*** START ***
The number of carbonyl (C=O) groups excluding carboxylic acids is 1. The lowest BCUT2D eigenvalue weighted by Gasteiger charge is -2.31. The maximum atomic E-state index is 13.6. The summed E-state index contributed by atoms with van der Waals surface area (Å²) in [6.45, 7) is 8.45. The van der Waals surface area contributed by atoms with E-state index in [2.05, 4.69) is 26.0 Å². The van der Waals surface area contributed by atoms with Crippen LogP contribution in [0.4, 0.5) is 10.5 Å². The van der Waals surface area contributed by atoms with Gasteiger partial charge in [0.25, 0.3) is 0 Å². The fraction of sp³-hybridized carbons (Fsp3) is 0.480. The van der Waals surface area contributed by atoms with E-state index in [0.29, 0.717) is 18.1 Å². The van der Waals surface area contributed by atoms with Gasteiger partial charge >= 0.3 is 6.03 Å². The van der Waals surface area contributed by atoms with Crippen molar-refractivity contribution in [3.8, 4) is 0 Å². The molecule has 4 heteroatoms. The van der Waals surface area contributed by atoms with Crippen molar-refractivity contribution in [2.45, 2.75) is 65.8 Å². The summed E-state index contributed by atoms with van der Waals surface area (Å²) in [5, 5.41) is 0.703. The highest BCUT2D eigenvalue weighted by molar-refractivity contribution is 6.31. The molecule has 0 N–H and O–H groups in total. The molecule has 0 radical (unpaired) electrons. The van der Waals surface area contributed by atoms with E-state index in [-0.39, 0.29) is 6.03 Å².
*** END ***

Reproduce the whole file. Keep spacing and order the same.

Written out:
The number of carbonyl (C=O) groups excluding carboxylic acids is 1. The lowest BCUT2D eigenvalue weighted by Gasteiger charge is -2.31. The maximum atomic E-state index is 13.6. The summed E-state index contributed by atoms with van der Waals surface area (Å²) in [6.45, 7) is 8.45. The van der Waals surface area contributed by atoms with E-state index in [2.05, 4.69) is 26.0 Å². The van der Waals surface area contributed by atoms with Crippen LogP contribution in [0.4, 0.5) is 10.5 Å². The van der Waals surface area contributed by atoms with Gasteiger partial charge in [0.25, 0.3) is 0 Å². The fraction of sp³-hybridized carbons (Fsp3) is 0.480. The van der Waals surface area contributed by atoms with E-state index in [0.29, 0.717) is 18.1 Å². The van der Waals surface area contributed by atoms with Gasteiger partial charge >= 0.3 is 6.03 Å². The van der Waals surface area contributed by atoms with Crippen molar-refractivity contribution in [3.8, 4) is 0 Å². The molecule has 4 heteroatoms. The van der Waals surface area contributed by atoms with Crippen molar-refractivity contribution in [2.45, 2.75) is 65.8 Å². The summed E-state index contributed by atoms with van der Waals surface area (Å²) in [5, 5.41) is 0.703. The highest BCUT2D eigenvalue weighted by molar-refractivity contribution is 6.31. The molecule has 0 N–H and O–H groups in total. The molecule has 0 radical (unpaired) electrons. The van der Waals surface area contributed by atoms with E-state index in [-0.39, 0.29) is 6.03 Å².